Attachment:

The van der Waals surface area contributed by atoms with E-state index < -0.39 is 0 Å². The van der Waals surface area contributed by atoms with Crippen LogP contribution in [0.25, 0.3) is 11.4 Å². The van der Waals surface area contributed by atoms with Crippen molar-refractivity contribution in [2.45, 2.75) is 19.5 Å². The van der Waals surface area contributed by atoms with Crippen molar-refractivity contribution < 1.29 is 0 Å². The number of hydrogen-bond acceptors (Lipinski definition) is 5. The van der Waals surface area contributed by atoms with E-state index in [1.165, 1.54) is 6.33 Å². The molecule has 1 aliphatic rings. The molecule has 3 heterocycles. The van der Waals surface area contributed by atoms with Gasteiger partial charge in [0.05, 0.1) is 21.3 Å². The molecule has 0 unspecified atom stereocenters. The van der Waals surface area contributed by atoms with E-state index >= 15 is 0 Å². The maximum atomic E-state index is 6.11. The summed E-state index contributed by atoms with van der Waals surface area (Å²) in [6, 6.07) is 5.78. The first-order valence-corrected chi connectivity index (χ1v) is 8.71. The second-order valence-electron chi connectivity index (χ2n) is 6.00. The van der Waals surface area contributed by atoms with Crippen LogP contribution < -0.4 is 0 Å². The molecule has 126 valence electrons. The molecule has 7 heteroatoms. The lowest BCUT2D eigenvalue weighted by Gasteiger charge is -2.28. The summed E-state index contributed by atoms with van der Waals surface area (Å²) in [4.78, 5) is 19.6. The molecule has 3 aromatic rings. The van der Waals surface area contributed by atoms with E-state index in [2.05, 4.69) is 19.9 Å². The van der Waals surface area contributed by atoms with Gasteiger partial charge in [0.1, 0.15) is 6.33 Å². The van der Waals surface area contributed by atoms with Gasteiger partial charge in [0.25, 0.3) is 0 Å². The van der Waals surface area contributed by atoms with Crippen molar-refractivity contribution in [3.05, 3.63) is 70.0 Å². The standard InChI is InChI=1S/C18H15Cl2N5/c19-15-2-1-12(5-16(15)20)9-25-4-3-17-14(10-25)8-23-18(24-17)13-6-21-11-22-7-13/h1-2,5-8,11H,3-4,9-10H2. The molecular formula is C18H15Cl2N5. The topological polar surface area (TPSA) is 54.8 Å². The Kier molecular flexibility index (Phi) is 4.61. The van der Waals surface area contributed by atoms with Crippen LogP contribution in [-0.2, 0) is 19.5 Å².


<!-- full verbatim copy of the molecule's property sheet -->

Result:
The van der Waals surface area contributed by atoms with E-state index < -0.39 is 0 Å². The van der Waals surface area contributed by atoms with Crippen LogP contribution in [0.25, 0.3) is 11.4 Å². The van der Waals surface area contributed by atoms with Crippen molar-refractivity contribution in [2.45, 2.75) is 19.5 Å². The van der Waals surface area contributed by atoms with Crippen molar-refractivity contribution < 1.29 is 0 Å². The number of hydrogen-bond acceptors (Lipinski definition) is 5. The van der Waals surface area contributed by atoms with E-state index in [1.165, 1.54) is 6.33 Å². The molecule has 1 aliphatic rings. The molecule has 3 heterocycles. The van der Waals surface area contributed by atoms with Gasteiger partial charge in [0.05, 0.1) is 21.3 Å². The molecule has 0 unspecified atom stereocenters. The van der Waals surface area contributed by atoms with E-state index >= 15 is 0 Å². The maximum atomic E-state index is 6.11. The summed E-state index contributed by atoms with van der Waals surface area (Å²) in [6, 6.07) is 5.78. The first-order valence-corrected chi connectivity index (χ1v) is 8.71. The second-order valence-electron chi connectivity index (χ2n) is 6.00. The van der Waals surface area contributed by atoms with Crippen LogP contribution < -0.4 is 0 Å². The molecule has 126 valence electrons. The molecule has 7 heteroatoms. The lowest BCUT2D eigenvalue weighted by Gasteiger charge is -2.28. The summed E-state index contributed by atoms with van der Waals surface area (Å²) in [4.78, 5) is 19.6. The molecule has 3 aromatic rings. The van der Waals surface area contributed by atoms with E-state index in [2.05, 4.69) is 19.9 Å². The van der Waals surface area contributed by atoms with Gasteiger partial charge in [0.1, 0.15) is 6.33 Å². The van der Waals surface area contributed by atoms with Gasteiger partial charge in [0.25, 0.3) is 0 Å². The van der Waals surface area contributed by atoms with Crippen molar-refractivity contribution in [3.05, 3.63) is 70.0 Å². The standard InChI is InChI=1S/C18H15Cl2N5/c19-15-2-1-12(5-16(15)20)9-25-4-3-17-14(10-25)8-23-18(24-17)13-6-21-11-22-7-13/h1-2,5-8,11H,3-4,9-10H2. The molecular formula is C18H15Cl2N5. The topological polar surface area (TPSA) is 54.8 Å². The Kier molecular flexibility index (Phi) is 4.61. The van der Waals surface area contributed by atoms with Crippen LogP contribution in [-0.2, 0) is 19.5 Å².